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CHICAGO (AP) - Lawmakers from the governor on down will start waiting for their paychecks like others whose payments from the state have been delayed due to the prolonged budget impasse, Illinois Comptroller Leslie Munger said Sunday.
At a news conference, Munger said it isn't fair that members of the General Assembly and other statewide office holders — herself included — be paid on time each month when agencies, vendors and others are having to wait months for money they're owed or are having to slash programs or shut down due to the lack of funding.
"It is only appropriate that we all wait in line to receive payment," she said.
Munger said that although the roughly $1.3 million in total pay each month is a tiny fraction of the state's $7.8 billion bill backlog caused by the budget impasse that has stretched into its 10th month, it might help prevent layoffs at a non-profit agency, keep a community program afloat or help a small business get the state money it's owed more quickly.
She said she hopes her announcement will bring lawmakers together to pass a balanced budget.
"I'm hoping this will help everyone understand what it feels like really to be among the group of people who are waiting months for payment," she said.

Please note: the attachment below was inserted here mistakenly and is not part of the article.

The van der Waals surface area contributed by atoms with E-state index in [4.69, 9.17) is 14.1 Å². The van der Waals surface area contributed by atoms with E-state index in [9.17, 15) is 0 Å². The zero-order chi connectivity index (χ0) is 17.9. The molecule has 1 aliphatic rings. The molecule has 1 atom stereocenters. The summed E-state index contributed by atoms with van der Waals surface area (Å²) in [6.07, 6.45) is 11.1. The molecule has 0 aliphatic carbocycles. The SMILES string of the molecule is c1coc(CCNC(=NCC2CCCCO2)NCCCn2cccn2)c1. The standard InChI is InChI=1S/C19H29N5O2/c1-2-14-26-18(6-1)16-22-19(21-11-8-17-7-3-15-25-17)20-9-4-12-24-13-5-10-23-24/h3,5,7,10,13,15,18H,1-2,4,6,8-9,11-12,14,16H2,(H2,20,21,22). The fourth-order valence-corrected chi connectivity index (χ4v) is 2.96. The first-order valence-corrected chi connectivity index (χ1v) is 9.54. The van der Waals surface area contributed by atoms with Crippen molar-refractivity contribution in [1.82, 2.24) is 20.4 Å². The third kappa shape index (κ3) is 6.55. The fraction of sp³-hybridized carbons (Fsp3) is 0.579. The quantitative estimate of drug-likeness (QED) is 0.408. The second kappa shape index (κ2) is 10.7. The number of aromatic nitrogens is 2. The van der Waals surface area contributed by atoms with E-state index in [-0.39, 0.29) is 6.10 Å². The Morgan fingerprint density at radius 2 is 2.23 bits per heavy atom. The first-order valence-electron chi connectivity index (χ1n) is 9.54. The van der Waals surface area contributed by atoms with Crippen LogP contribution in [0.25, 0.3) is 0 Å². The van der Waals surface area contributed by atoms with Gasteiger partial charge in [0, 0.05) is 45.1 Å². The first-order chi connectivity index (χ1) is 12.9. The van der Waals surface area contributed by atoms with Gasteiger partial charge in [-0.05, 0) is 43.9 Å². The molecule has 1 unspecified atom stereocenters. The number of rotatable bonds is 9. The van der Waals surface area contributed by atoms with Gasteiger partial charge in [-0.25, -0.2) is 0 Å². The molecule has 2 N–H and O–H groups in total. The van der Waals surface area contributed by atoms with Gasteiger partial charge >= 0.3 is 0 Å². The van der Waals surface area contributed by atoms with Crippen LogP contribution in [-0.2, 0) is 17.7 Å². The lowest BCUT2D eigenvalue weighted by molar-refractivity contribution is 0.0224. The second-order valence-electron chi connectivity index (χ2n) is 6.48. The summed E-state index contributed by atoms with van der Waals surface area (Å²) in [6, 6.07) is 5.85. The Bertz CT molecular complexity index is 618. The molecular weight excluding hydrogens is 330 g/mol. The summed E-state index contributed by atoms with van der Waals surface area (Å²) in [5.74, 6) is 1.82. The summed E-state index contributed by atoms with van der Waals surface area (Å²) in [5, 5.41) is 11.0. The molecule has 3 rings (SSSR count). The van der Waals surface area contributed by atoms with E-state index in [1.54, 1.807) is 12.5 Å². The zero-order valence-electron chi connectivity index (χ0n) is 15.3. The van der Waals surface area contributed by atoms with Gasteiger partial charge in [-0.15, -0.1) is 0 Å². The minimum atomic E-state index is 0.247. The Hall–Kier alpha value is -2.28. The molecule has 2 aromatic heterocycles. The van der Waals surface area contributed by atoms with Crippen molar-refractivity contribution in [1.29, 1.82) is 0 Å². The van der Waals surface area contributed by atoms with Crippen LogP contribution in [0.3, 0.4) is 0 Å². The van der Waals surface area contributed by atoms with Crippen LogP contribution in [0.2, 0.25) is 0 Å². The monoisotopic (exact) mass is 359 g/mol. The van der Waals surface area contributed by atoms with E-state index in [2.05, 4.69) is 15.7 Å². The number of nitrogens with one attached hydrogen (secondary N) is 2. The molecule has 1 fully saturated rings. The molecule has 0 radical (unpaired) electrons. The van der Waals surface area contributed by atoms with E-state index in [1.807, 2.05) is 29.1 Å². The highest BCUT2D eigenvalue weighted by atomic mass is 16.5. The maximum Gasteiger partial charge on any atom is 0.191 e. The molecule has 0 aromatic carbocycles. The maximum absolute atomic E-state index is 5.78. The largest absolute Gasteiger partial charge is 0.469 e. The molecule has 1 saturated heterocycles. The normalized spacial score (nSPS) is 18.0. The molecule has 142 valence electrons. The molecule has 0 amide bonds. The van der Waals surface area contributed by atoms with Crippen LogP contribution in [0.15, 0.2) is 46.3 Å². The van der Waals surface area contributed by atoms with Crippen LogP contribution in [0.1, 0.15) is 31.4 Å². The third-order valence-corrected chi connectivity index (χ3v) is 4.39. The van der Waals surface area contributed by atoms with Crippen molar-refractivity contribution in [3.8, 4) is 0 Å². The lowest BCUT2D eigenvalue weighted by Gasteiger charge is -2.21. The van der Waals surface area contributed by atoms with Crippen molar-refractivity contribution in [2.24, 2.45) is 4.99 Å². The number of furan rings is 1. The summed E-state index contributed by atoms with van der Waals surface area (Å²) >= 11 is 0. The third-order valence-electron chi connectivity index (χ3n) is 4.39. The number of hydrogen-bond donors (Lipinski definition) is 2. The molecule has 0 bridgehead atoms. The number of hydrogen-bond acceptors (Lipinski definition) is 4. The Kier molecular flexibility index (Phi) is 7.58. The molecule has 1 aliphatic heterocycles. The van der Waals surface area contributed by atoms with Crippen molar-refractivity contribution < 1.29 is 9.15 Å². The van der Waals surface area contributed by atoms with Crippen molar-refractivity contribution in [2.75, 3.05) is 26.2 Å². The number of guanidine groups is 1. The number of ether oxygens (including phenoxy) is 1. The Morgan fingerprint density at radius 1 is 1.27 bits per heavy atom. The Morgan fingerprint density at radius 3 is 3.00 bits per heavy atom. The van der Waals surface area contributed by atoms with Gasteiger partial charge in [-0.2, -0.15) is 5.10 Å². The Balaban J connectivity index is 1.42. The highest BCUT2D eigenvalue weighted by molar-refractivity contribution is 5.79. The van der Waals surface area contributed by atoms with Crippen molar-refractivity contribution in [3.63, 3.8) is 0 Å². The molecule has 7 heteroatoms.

Munger said that before taking this step, she consulted her legal staff to make sure she could do it. But she said she didn't discuss it with anyone else, including Gov. Bruce Rauner, a fellow Republican who appointed her comptroller last year after the death of Comptroller Judy Baar Topinka.
Rauner's office and Democratic Senate President John Cullerton's office declined to comment. Speaker of the House Michael Madigan's office did not respond immediately to a request for comment.
In a statement, Susana Mendoza, who is Chicago's city clerk and Munger's Democratic challenger in the upcoming election, criticized Munger's announcement as "10 months late and many dollars short" and chastized Munger for failing to demand that Rauner "end his extreme agenda and pass a budget."
The failure to pass a budget that should have taken effect last July 1 is the result of a standoff between Rauner and the Democrats who control the General Assembly. The Democrats what Rauner to sign off on a tax increase, but Rauner wants them to agree to some "structural reforms," such as changes in collective bargaining. The Democrats refuse, saying that such changes would hurt working families.